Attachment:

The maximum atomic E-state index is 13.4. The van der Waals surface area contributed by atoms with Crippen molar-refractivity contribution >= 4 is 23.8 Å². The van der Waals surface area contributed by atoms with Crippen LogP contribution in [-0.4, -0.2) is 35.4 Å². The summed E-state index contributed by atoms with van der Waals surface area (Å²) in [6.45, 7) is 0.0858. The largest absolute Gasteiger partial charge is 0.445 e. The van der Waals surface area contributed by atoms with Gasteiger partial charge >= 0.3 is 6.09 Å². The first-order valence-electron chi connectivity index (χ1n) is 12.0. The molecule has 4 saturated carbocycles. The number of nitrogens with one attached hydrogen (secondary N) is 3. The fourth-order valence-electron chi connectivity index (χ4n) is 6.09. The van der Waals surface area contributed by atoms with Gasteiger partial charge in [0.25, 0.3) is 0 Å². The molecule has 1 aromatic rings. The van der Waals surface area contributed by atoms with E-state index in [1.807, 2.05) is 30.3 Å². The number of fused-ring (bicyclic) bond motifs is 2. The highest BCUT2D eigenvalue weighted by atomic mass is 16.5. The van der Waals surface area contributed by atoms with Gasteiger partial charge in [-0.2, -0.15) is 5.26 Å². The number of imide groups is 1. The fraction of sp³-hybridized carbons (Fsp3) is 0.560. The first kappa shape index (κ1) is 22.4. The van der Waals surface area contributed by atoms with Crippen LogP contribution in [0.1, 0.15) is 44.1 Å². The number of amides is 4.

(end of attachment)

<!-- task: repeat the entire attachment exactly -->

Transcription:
The maximum atomic E-state index is 13.4. The van der Waals surface area contributed by atoms with Crippen molar-refractivity contribution >= 4 is 23.8 Å². The van der Waals surface area contributed by atoms with Crippen LogP contribution in [-0.4, -0.2) is 35.4 Å². The summed E-state index contributed by atoms with van der Waals surface area (Å²) in [6.45, 7) is 0.0858. The largest absolute Gasteiger partial charge is 0.445 e. The van der Waals surface area contributed by atoms with Gasteiger partial charge >= 0.3 is 6.09 Å². The first-order valence-electron chi connectivity index (χ1n) is 12.0. The molecule has 4 saturated carbocycles. The number of nitrogens with one attached hydrogen (secondary N) is 3. The fourth-order valence-electron chi connectivity index (χ4n) is 6.09. The van der Waals surface area contributed by atoms with Gasteiger partial charge in [0.25, 0.3) is 0 Å². The molecule has 1 aromatic rings. The van der Waals surface area contributed by atoms with E-state index in [1.807, 2.05) is 30.3 Å². The number of fused-ring (bicyclic) bond motifs is 2. The highest BCUT2D eigenvalue weighted by atomic mass is 16.5. The van der Waals surface area contributed by atoms with Gasteiger partial charge in [-0.2, -0.15) is 5.26 Å². The number of imide groups is 1. The fraction of sp³-hybridized carbons (Fsp3) is 0.560. The first kappa shape index (κ1) is 22.4. The van der Waals surface area contributed by atoms with Crippen LogP contribution in [0.1, 0.15) is 44.1 Å². The number of amides is 4.